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Armor/AFV
For all military ground-force modelling subjects.
Mk23 MTVR & 16.6 ton LHS
165thspc
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Posted: Friday, November 18, 2016 - 02:38 PM GMT+7
Steering is positioned - only thing missing now is one more axle!

Taylornic
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Posted: Friday, November 18, 2016 - 06:35 PM GMT+7
Good work, Mike!
165thspc
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Posted: Friday, November 18, 2016 - 07:44 PM GMT+7
Right now an "all steer" 6x6 but soon to be an 8x8!



Step Two - ROUNDS COMPLETE!
165thspc
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Posted: Sunday, November 20, 2016 - 05:11 AM GMT+7
I am fairly stuck, not being able to move forward on this project till the second kit comes in which is not scheduled to arrive until Dec. 6 at the earliest!

I guess I will be working on general details and the cab interior till then.
165thspc
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Posted: Sunday, November 20, 2016 - 06:25 AM GMT+7
Excellent quality set of etch comes with the Trumpeter Mk 23. However they could have also included interior door grab handles, window cranks and rifle racks.

Taylornic
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Posted: Sunday, November 20, 2016 - 06:56 AM GMT+7
Will be looking forward to your next update!
165thspc
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Posted: Sunday, November 20, 2016 - 10:43 AM GMT+7
British Oshkosh semi-tractor (based on Mk23) over on Prime Portal at:

http://data.primeportal.net/hoare/OSHKOSH%20FUEL%20TANKER%20(TRACTOR%20UNIT).htm
HeavyArty
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Posted: Sunday, November 20, 2016 - 12:29 PM GMT+7

Quoted Text

British Oshkosh semi-tractor (based on Mk23)...



Nice, I like the look of the extended cab.

165thspc
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Posted: Sunday, November 20, 2016 - 03:53 PM GMT+7
I like that semi. It seems that Oshkosh has a size for every need. (Other than the Volkswagen set at least.)
165thspc
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Posted: Sunday, November 20, 2016 - 04:01 PM GMT+7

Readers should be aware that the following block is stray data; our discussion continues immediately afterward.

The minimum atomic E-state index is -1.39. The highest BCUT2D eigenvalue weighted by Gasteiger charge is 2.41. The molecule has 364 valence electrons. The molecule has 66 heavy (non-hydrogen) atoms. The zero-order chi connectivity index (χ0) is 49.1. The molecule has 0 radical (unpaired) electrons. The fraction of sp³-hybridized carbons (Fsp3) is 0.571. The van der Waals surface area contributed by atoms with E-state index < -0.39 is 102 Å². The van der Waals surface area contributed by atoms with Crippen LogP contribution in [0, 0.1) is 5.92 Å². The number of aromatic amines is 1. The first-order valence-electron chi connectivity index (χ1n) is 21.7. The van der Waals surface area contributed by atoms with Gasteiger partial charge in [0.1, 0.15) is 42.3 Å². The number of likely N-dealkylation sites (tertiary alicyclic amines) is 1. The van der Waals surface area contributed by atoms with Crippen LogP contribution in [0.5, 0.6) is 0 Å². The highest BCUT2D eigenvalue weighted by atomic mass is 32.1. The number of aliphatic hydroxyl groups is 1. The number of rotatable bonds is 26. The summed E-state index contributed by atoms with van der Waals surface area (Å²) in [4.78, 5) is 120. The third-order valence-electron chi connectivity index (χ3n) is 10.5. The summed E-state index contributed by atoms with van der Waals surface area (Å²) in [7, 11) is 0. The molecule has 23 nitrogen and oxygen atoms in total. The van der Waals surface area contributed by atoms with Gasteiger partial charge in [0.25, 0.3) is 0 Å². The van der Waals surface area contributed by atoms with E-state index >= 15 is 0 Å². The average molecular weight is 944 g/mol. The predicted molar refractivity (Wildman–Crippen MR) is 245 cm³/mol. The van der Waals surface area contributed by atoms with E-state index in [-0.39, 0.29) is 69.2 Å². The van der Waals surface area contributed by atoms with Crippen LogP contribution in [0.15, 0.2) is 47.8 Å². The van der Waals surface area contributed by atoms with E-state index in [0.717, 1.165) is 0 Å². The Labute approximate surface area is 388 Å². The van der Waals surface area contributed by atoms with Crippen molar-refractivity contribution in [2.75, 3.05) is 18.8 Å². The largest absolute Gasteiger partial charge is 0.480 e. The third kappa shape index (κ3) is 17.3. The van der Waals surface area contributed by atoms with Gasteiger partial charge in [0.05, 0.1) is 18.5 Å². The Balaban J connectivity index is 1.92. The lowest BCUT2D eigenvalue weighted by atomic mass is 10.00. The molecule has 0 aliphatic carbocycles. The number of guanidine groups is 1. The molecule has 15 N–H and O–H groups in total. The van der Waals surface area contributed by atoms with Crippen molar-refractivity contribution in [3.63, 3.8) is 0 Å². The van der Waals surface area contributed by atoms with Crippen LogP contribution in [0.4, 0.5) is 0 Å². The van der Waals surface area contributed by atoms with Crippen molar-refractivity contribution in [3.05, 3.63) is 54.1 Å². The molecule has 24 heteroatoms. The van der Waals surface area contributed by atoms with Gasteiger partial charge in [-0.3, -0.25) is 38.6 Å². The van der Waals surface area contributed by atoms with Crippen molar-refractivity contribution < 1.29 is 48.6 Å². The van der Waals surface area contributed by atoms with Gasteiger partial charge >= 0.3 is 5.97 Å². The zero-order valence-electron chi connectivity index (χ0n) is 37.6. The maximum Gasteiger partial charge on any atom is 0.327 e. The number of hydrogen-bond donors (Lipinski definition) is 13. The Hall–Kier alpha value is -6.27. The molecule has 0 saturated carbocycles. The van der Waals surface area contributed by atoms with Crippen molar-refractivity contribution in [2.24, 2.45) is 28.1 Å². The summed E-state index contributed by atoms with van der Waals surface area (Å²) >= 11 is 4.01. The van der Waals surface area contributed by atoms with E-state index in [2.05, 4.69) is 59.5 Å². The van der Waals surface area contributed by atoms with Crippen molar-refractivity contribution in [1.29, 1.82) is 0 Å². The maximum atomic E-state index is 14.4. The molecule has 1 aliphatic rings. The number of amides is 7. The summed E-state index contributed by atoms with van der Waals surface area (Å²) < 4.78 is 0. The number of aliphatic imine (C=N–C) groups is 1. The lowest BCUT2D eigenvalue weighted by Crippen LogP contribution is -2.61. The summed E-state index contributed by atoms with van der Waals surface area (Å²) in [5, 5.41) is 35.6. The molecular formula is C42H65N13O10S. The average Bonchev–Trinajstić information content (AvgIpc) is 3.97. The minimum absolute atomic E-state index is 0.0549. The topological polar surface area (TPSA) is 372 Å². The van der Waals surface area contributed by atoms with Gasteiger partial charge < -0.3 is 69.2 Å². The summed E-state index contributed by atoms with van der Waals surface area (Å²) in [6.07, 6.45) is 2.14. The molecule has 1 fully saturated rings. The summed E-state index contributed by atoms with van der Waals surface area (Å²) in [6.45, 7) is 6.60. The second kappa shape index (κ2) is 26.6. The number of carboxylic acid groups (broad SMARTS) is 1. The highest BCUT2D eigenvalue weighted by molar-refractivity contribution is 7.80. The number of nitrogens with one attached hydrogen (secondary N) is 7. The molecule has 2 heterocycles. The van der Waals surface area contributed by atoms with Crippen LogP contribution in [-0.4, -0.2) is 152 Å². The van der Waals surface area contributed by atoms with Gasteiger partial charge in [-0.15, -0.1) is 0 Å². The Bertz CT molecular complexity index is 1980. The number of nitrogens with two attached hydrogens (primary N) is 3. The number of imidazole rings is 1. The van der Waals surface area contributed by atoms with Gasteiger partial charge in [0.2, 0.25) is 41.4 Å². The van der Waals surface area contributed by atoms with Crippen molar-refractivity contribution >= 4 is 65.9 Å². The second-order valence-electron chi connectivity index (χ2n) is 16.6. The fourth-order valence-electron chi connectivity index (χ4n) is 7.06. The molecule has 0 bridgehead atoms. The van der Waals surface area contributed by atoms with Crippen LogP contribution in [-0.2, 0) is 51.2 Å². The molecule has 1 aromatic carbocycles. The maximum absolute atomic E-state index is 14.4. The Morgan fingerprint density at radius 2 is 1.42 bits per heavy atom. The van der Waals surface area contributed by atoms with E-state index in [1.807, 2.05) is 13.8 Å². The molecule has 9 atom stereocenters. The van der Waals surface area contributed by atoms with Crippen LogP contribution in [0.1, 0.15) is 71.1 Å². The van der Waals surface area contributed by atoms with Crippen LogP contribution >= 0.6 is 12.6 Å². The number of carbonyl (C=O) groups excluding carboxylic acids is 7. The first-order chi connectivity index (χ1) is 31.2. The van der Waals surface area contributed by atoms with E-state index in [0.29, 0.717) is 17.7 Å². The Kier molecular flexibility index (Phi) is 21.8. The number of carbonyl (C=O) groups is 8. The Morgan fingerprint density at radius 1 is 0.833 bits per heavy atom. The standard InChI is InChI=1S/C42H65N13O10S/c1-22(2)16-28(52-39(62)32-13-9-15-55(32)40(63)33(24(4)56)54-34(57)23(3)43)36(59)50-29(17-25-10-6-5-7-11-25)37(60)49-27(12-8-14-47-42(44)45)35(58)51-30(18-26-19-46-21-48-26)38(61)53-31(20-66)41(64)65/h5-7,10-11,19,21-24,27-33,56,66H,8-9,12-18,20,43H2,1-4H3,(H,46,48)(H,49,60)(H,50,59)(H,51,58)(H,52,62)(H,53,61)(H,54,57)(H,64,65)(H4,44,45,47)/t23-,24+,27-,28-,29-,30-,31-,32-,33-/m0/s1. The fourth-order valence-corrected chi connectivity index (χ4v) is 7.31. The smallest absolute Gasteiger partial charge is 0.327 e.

As I say I am going to try to clean up some other details while waiting for that second Mk23 kit to show up.



Tonight it was the cab dashboard and seats. I scratch/converted the gunner's seat back to give him something to stand on. I also filled in the back of the driver's seat just for grins. Do not know why Trumpeter would not have given us a passenger seat that would fold down. The seat back brackets the real thing slide up and down vertically on the two side posts when the seat is folded down. They could have given us two sets of brackets, one set for up and one set for down. They got so close but no cigar.

I think I might put a few 50 cal. cans in that storage space behind the passenger seat just to give the guy more area to stand on.

Next up is to frame up the inside of the cab just a bit to give more of a 3D quality to those otherwise blank inside walls.
HeavyArty
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Posted: Monday, November 21, 2016 - 04:41 AM GMT+7
Nice work on the cab. I especially like what you did with the passenger seat. I wonder where that idea came from?
165thspc
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Posted: Monday, November 21, 2016 - 05:58 AM GMT+7
It came from a fellow named Gino, I believe!
165thspc
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Posted: Sunday, November 27, 2016 - 06:51 AM GMT+7
p.s. I have now found photo reference for Mk23 dashboards that are painted totally black and others painted the same green as the cab interior so take your choice in that department.
165thspc
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Posted: Thursday, December 01, 2016 - 08:32 AM GMT+7
Asking here if anyone has further info or plans on this pivoting structure that seems to be at the rear of almost all / or all PLS trucks and any LHS trucks that use the X-frame device for non-flatrack container handling. I think I am going to have to be building these for my 16.5 ton Mk23 LHS.







165thspc
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Posted: Thursday, December 01, 2016 - 08:58 AM GMT+7

Quoted Text

Would anyone happen to have basic dimensions on the 16.5 ton LHS?

__________________________________________________________________________________________________

At Gino's recommendation I scaled out the entire vehicle based on the container being 20' long.

For the time being I am not going to rely on this overall vehicle length measurement being exactly correct. I don't completely trust it just yet! I want to find the same data printed somewhere else before I trust my attempts to scale this drawing.



CORRECTION: I finally found the overall length posted in a OSHKOSH publication. Their published figure for overall vehicle length is 33 feet, 6 inches!

M4A1Sherman
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Posted: Thursday, December 01, 2016 - 10:30 AM GMT+7

Quoted Text

As requested to assist in positioning of the steering parts/wheels.






Hi, Mike!

Do you remember back a few months ago when we discussed Chassis Geometry and Wheel Alignment? Specifically, Caster, Camber, Toe-In and Toe-Out On Turns..? I REALLY don't mean to be a pain, and I'm not downing your work, (which is exemplary, BTW), but looking from overhead, if the angles on your axles (#s 11 & 12 in your photo), were on a real vehicle, they WOULD BE FIGHTING EACH OTHER IN ORDER TO MAKE A TURN. (and driving you crazy in order for you to maintain control of your vehicle) The OUTSIDE Wheel/Tire should have a LESSER ANGLE than the INNER Wheel/Tire. This is because the OUTER Wheel/Tire needs to run in a WIDER DIAMETER of the TURNING CIRCLE, while the Inner Wheel/Tire needs to run in a TIGHTER CIRCLE. If it weren't for Toe-Out On Turns, you'd be constantly fighting your Steering Wheel, even in the slightest turn.